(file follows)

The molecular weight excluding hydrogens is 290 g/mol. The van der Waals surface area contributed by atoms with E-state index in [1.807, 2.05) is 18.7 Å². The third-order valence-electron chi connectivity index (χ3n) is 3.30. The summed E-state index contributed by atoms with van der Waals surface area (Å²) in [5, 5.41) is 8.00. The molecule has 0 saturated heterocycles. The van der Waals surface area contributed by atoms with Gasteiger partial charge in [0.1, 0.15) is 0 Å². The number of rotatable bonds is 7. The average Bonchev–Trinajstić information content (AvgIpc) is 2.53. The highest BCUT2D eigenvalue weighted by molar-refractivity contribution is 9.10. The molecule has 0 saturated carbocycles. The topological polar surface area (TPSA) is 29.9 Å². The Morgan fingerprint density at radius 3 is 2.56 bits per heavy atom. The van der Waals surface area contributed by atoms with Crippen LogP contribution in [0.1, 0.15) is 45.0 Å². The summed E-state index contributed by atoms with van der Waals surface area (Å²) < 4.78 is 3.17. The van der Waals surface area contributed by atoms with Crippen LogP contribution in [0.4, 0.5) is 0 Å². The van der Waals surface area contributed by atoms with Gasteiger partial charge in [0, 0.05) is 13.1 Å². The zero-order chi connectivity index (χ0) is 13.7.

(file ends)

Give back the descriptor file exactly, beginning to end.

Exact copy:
The molecular weight excluding hydrogens is 290 g/mol. The van der Waals surface area contributed by atoms with E-state index in [1.807, 2.05) is 18.7 Å². The third-order valence-electron chi connectivity index (χ3n) is 3.30. The summed E-state index contributed by atoms with van der Waals surface area (Å²) in [5, 5.41) is 8.00. The molecule has 0 saturated heterocycles. The van der Waals surface area contributed by atoms with Gasteiger partial charge in [0.1, 0.15) is 0 Å². The number of rotatable bonds is 7. The average Bonchev–Trinajstić information content (AvgIpc) is 2.53. The highest BCUT2D eigenvalue weighted by molar-refractivity contribution is 9.10. The molecule has 0 saturated carbocycles. The topological polar surface area (TPSA) is 29.9 Å². The Morgan fingerprint density at radius 3 is 2.56 bits per heavy atom. The van der Waals surface area contributed by atoms with Crippen LogP contribution in [0.1, 0.15) is 45.0 Å². The summed E-state index contributed by atoms with van der Waals surface area (Å²) < 4.78 is 3.17. The van der Waals surface area contributed by atoms with Crippen LogP contribution in [0.4, 0.5) is 0 Å². The van der Waals surface area contributed by atoms with Gasteiger partial charge in [0, 0.05) is 13.1 Å². The zero-order chi connectivity index (χ0) is 13.7.